Astronomy news for the week starting Saturday, May 13, 2000.

The next Skylights will appear at the normal time next Friday, May 19. The sky is quiet, the Moon expanding through its waxing gibbous phase to full, that phase reached the night of Wednesday, the 17th, around the time of midnight. As a result, the not-quite- full Moon will rise just before sunset the night of the 17th and the just-past-full Moon will set just after sunrise the morning of Thursday, the 18th. This being the month before the solar passage of the summer solstice, the full Moon (the "Planting Moon, "Flower Moon") will be low, between the stars of Libra and Scorpius, opposite the high solar location near the Aries-Taurus border.

The ancient planets still hide near the Sun. To the east of the Sun, in the evening sky, Mars is slowly being overtaken by the solar disk, while Mercury draws away, heading for its greatest elongation on June 9. To the west of the Sun, in the morning sky, we see the reverse, as Venus draws closer to the Sun in preparation for its superior conjunction on June 11, while The "big guys," Jupiter and Saturn, both pull away, though neither will be easily visible until June. With the Great Gathering of 2000 now breaking up, note that the dire predictions of doom and destruction were not fulfilled.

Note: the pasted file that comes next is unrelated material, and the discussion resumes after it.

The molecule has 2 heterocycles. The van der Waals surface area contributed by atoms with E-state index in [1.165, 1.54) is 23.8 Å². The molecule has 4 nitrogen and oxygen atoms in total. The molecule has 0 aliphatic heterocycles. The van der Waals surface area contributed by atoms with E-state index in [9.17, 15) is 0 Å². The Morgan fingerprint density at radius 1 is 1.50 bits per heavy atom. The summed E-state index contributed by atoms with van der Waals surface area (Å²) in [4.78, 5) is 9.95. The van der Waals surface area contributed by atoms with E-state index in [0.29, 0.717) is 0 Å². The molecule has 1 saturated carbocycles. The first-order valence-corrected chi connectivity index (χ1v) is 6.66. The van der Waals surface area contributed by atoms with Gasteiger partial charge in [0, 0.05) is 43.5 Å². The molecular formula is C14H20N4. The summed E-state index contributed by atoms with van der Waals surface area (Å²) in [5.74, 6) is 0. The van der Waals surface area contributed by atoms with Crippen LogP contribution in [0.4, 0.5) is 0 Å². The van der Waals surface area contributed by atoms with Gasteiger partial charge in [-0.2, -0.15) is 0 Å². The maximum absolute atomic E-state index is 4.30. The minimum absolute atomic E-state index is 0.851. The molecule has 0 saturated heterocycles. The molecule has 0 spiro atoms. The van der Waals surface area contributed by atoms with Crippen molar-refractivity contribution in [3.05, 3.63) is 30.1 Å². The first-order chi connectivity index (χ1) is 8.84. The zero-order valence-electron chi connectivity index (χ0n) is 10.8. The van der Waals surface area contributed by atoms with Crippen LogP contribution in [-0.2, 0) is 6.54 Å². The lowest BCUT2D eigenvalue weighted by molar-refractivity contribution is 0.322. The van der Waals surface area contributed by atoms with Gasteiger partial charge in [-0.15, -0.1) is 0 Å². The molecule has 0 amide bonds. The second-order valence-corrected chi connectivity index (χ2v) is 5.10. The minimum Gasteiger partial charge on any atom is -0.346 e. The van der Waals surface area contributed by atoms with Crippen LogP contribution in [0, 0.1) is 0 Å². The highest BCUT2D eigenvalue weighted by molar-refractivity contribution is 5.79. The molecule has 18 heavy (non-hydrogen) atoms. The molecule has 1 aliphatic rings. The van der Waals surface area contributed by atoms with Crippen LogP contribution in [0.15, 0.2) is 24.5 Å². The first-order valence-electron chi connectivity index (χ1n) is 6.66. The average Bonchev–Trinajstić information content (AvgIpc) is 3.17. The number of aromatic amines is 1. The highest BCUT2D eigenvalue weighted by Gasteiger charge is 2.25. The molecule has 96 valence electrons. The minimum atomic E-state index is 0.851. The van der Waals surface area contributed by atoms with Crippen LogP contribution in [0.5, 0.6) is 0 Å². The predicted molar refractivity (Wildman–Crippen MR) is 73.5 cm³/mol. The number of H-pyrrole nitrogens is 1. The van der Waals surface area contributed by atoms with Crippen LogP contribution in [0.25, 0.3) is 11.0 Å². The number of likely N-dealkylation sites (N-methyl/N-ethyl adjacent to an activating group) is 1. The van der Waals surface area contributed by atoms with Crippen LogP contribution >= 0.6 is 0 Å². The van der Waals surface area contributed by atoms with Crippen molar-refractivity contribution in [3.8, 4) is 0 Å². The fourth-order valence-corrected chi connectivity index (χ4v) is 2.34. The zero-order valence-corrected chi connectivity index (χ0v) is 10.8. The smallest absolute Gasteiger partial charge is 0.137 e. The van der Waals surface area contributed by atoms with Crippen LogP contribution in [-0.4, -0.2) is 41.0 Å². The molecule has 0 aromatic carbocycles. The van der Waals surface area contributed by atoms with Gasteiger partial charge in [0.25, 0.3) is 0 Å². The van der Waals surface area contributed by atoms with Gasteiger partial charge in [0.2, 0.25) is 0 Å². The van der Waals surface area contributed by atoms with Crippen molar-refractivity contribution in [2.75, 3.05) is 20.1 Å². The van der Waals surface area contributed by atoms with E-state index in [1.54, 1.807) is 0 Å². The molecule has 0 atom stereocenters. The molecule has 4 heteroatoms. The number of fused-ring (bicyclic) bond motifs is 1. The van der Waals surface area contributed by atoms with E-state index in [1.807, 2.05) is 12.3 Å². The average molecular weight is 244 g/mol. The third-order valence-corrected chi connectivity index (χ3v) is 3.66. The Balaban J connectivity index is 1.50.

Mercury, Venus, Earth, Mars, and then the asteroids, a conglomeration of small bodies that lie between Mars and Jupiter that might have melded into a real planet had Jupiter's gravity not so disturbed them. Instead, collisions among them now break them into smaller bodies. The largest, Ceres, is only 1000 kilometers across, just 30 percent the size of the Moon. Ceres, which requires large binoculars or a small telescope to see, ceases its backward, or retrograde, motion this week, on Sunday the 14th. While the planets (with the distinct exception of Pluto) all lie close to the same plane and are found near the ecliptic, the asteroids (again because of Jupiter's gravity) scatter well away from it. Ceres is now just barely across the northern border of Virgo and actually within the confines of Coma Berenices some 14 degrees to the north of the ecliptic and just a few degrees due east of Denebola in Leo. Moving southward, Ceres will enter Virgo at the end of Skylight's week. The Moon will pass to the south of the little body on Sunday, the 13th.
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